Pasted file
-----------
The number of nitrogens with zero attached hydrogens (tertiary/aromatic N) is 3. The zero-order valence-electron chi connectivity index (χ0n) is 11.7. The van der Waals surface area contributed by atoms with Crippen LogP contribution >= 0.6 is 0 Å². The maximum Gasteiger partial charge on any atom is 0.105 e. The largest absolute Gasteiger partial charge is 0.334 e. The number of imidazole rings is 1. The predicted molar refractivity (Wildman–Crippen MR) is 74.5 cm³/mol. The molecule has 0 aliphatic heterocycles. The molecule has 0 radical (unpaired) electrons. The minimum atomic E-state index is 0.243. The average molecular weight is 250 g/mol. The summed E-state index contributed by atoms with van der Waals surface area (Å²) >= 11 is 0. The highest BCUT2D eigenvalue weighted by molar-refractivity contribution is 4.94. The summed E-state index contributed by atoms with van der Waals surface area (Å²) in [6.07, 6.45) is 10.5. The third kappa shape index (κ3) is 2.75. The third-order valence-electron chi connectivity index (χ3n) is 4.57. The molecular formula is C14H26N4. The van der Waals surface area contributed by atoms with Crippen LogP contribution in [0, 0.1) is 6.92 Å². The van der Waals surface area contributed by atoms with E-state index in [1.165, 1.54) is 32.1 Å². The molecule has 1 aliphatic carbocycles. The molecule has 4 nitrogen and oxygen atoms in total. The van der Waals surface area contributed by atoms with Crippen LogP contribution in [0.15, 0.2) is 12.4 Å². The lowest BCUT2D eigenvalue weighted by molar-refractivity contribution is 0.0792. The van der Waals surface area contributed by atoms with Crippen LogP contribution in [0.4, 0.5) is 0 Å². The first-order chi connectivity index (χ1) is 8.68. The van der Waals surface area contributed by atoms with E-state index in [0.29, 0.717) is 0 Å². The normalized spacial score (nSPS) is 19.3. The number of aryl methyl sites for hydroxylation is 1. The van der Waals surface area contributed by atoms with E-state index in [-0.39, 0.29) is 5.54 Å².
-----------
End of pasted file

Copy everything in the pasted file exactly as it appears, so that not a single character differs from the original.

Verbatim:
The number of nitrogens with zero attached hydrogens (tertiary/aromatic N) is 3. The zero-order valence-electron chi connectivity index (χ0n) is 11.7. The van der Waals surface area contributed by atoms with Crippen LogP contribution >= 0.6 is 0 Å². The maximum Gasteiger partial charge on any atom is 0.105 e. The largest absolute Gasteiger partial charge is 0.334 e. The number of imidazole rings is 1. The predicted molar refractivity (Wildman–Crippen MR) is 74.5 cm³/mol. The molecule has 0 aliphatic heterocycles. The molecule has 0 radical (unpaired) electrons. The minimum atomic E-state index is 0.243. The average molecular weight is 250 g/mol. The summed E-state index contributed by atoms with van der Waals surface area (Å²) >= 11 is 0. The highest BCUT2D eigenvalue weighted by molar-refractivity contribution is 4.94. The summed E-state index contributed by atoms with van der Waals surface area (Å²) in [6.07, 6.45) is 10.5. The third kappa shape index (κ3) is 2.75. The third-order valence-electron chi connectivity index (χ3n) is 4.57. The molecular formula is C14H26N4. The van der Waals surface area contributed by atoms with Crippen LogP contribution in [0, 0.1) is 6.92 Å². The van der Waals surface area contributed by atoms with E-state index in [1.165, 1.54) is 32.1 Å². The molecule has 1 aliphatic carbocycles. The molecule has 4 nitrogen and oxygen atoms in total. The van der Waals surface area contributed by atoms with Crippen LogP contribution in [0.15, 0.2) is 12.4 Å². The lowest BCUT2D eigenvalue weighted by molar-refractivity contribution is 0.0792. The van der Waals surface area contributed by atoms with Crippen LogP contribution in [0.4, 0.5) is 0 Å². The first-order chi connectivity index (χ1) is 8.68. The van der Waals surface area contributed by atoms with E-state index in [0.29, 0.717) is 0 Å². The normalized spacial score (nSPS) is 19.3. The number of aryl methyl sites for hydroxylation is 1. The van der Waals surface area contributed by atoms with E-state index in [-0.39, 0.29) is 5.54 Å².